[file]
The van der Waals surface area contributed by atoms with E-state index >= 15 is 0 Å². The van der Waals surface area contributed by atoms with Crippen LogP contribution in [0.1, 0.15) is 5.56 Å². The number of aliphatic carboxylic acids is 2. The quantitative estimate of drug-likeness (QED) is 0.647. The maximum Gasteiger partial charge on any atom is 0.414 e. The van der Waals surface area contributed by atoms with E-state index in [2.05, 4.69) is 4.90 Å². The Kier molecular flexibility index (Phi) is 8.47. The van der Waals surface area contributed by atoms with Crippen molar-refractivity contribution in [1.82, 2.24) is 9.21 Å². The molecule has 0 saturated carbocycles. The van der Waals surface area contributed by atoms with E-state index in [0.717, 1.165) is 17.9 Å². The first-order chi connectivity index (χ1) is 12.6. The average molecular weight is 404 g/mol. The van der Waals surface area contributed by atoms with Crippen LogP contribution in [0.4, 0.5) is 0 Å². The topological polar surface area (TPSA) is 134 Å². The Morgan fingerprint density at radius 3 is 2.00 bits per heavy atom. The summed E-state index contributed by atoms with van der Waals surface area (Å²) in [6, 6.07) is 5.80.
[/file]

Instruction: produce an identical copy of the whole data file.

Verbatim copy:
The van der Waals surface area contributed by atoms with E-state index >= 15 is 0 Å². The van der Waals surface area contributed by atoms with Crippen LogP contribution in [0.1, 0.15) is 5.56 Å². The number of aliphatic carboxylic acids is 2. The quantitative estimate of drug-likeness (QED) is 0.647. The maximum Gasteiger partial charge on any atom is 0.414 e. The van der Waals surface area contributed by atoms with E-state index in [2.05, 4.69) is 4.90 Å². The Kier molecular flexibility index (Phi) is 8.47. The van der Waals surface area contributed by atoms with Crippen molar-refractivity contribution in [1.82, 2.24) is 9.21 Å². The molecule has 0 saturated carbocycles. The van der Waals surface area contributed by atoms with E-state index in [0.717, 1.165) is 17.9 Å². The first-order chi connectivity index (χ1) is 12.6. The average molecular weight is 404 g/mol. The van der Waals surface area contributed by atoms with Crippen LogP contribution in [0.4, 0.5) is 0 Å². The topological polar surface area (TPSA) is 134 Å². The Morgan fingerprint density at radius 3 is 2.00 bits per heavy atom. The summed E-state index contributed by atoms with van der Waals surface area (Å²) in [6, 6.07) is 5.80.